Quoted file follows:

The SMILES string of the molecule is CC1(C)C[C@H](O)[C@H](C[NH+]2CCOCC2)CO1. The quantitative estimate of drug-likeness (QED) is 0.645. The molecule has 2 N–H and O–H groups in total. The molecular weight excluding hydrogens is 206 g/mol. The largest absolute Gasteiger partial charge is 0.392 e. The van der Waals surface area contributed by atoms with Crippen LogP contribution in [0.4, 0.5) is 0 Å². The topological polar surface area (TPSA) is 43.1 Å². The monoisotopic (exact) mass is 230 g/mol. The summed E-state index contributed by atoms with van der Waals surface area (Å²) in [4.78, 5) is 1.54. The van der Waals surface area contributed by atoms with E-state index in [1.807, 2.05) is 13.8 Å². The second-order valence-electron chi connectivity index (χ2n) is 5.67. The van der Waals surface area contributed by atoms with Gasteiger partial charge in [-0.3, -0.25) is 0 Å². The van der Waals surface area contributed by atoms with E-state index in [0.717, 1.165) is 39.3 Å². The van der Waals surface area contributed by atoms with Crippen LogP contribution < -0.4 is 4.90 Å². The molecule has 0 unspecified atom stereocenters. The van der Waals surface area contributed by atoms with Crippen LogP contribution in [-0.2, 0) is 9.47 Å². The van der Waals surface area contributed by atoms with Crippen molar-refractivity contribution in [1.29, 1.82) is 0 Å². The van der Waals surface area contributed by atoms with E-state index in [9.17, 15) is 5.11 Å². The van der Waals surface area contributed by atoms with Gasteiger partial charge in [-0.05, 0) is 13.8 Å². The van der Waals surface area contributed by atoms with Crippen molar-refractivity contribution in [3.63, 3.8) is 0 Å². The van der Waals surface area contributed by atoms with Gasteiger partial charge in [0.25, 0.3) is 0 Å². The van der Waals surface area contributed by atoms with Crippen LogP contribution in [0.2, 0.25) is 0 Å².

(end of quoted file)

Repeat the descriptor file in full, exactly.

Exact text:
The SMILES string of the molecule is CC1(C)C[C@H](O)[C@H](C[NH+]2CCOCC2)CO1. The quantitative estimate of drug-likeness (QED) is 0.645. The molecule has 2 N–H and O–H groups in total. The molecular weight excluding hydrogens is 206 g/mol. The largest absolute Gasteiger partial charge is 0.392 e. The van der Waals surface area contributed by atoms with Crippen LogP contribution in [0.4, 0.5) is 0 Å². The topological polar surface area (TPSA) is 43.1 Å². The monoisotopic (exact) mass is 230 g/mol. The summed E-state index contributed by atoms with van der Waals surface area (Å²) in [4.78, 5) is 1.54. The van der Waals surface area contributed by atoms with E-state index in [1.807, 2.05) is 13.8 Å². The second-order valence-electron chi connectivity index (χ2n) is 5.67. The van der Waals surface area contributed by atoms with Gasteiger partial charge in [-0.3, -0.25) is 0 Å². The van der Waals surface area contributed by atoms with E-state index in [0.717, 1.165) is 39.3 Å². The van der Waals surface area contributed by atoms with Crippen LogP contribution < -0.4 is 4.90 Å². The molecule has 0 unspecified atom stereocenters. The van der Waals surface area contributed by atoms with Crippen LogP contribution in [-0.2, 0) is 9.47 Å². The van der Waals surface area contributed by atoms with Crippen molar-refractivity contribution in [1.29, 1.82) is 0 Å². The van der Waals surface area contributed by atoms with E-state index in [9.17, 15) is 5.11 Å². The van der Waals surface area contributed by atoms with Gasteiger partial charge in [-0.05, 0) is 13.8 Å². The van der Waals surface area contributed by atoms with Crippen molar-refractivity contribution in [3.63, 3.8) is 0 Å². The van der Waals surface area contributed by atoms with Gasteiger partial charge in [0.25, 0.3) is 0 Å². The van der Waals surface area contributed by atoms with Crippen LogP contribution in [0.2, 0.25) is 0 Å².